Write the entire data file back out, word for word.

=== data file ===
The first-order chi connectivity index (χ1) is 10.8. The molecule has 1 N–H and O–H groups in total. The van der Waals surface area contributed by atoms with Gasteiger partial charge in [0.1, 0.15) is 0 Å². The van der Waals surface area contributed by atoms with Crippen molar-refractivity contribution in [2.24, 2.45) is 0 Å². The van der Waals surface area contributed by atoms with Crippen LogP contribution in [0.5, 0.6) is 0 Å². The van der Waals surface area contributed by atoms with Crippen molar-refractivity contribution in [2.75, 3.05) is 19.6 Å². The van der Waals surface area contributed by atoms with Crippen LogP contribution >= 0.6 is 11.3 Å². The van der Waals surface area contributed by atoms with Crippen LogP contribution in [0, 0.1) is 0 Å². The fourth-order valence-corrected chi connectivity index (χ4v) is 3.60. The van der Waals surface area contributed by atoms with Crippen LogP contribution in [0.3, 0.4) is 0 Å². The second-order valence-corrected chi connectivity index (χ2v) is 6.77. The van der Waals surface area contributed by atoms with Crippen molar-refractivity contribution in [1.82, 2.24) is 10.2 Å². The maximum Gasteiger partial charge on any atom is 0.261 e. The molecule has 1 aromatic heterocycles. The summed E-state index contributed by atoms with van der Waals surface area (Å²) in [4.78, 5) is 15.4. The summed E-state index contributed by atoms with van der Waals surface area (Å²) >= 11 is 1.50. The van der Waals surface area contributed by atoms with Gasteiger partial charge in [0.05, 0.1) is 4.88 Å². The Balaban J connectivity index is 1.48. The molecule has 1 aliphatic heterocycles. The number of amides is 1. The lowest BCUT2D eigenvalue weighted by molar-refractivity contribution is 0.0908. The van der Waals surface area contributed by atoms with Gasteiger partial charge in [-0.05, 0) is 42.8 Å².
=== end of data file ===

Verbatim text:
The first-order chi connectivity index (χ1) is 10.8. The molecule has 1 N–H and O–H groups in total. The van der Waals surface area contributed by atoms with Gasteiger partial charge in [0.1, 0.15) is 0 Å². The van der Waals surface area contributed by atoms with Crippen molar-refractivity contribution in [2.24, 2.45) is 0 Å². The van der Waals surface area contributed by atoms with Crippen LogP contribution in [0.5, 0.6) is 0 Å². The van der Waals surface area contributed by atoms with Crippen molar-refractivity contribution in [2.75, 3.05) is 19.6 Å². The van der Waals surface area contributed by atoms with Crippen LogP contribution >= 0.6 is 11.3 Å². The van der Waals surface area contributed by atoms with Crippen LogP contribution in [0, 0.1) is 0 Å². The fourth-order valence-corrected chi connectivity index (χ4v) is 3.60. The van der Waals surface area contributed by atoms with Crippen LogP contribution in [0.3, 0.4) is 0 Å². The second-order valence-corrected chi connectivity index (χ2v) is 6.77. The van der Waals surface area contributed by atoms with Crippen molar-refractivity contribution in [1.82, 2.24) is 10.2 Å². The maximum Gasteiger partial charge on any atom is 0.261 e. The molecule has 1 aromatic heterocycles. The summed E-state index contributed by atoms with van der Waals surface area (Å²) in [4.78, 5) is 15.4. The summed E-state index contributed by atoms with van der Waals surface area (Å²) >= 11 is 1.50. The van der Waals surface area contributed by atoms with Gasteiger partial charge in [0.05, 0.1) is 4.88 Å². The Balaban J connectivity index is 1.48. The molecule has 1 aliphatic heterocycles. The number of amides is 1. The lowest BCUT2D eigenvalue weighted by molar-refractivity contribution is 0.0908. The van der Waals surface area contributed by atoms with Gasteiger partial charge in [-0.05, 0) is 42.8 Å².